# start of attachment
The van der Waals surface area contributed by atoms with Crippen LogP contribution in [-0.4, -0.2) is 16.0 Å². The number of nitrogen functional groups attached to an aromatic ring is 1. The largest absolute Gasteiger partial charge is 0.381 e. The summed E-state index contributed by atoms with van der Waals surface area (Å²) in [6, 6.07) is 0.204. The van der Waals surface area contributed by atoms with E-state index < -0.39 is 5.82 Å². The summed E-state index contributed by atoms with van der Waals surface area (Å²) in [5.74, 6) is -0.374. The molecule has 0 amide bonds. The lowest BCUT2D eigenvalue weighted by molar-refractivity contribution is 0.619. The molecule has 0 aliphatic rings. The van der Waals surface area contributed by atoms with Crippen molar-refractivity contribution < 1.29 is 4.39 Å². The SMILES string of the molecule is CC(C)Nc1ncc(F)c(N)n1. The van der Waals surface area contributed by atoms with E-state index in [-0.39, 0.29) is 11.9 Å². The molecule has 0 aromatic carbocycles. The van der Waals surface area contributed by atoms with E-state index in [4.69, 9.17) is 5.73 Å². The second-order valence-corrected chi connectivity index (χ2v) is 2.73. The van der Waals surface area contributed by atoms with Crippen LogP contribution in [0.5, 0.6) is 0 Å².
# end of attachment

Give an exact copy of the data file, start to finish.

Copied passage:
The van der Waals surface area contributed by atoms with Crippen LogP contribution in [-0.4, -0.2) is 16.0 Å². The number of nitrogen functional groups attached to an aromatic ring is 1. The largest absolute Gasteiger partial charge is 0.381 e. The summed E-state index contributed by atoms with van der Waals surface area (Å²) in [6, 6.07) is 0.204. The van der Waals surface area contributed by atoms with E-state index < -0.39 is 5.82 Å². The summed E-state index contributed by atoms with van der Waals surface area (Å²) in [5.74, 6) is -0.374. The molecule has 0 amide bonds. The lowest BCUT2D eigenvalue weighted by molar-refractivity contribution is 0.619. The molecule has 0 aliphatic rings. The van der Waals surface area contributed by atoms with Crippen molar-refractivity contribution < 1.29 is 4.39 Å². The SMILES string of the molecule is CC(C)Nc1ncc(F)c(N)n1. The van der Waals surface area contributed by atoms with E-state index in [-0.39, 0.29) is 11.9 Å². The molecule has 0 aromatic carbocycles. The van der Waals surface area contributed by atoms with E-state index in [4.69, 9.17) is 5.73 Å². The second-order valence-corrected chi connectivity index (χ2v) is 2.73. The van der Waals surface area contributed by atoms with Crippen LogP contribution in [0.5, 0.6) is 0 Å².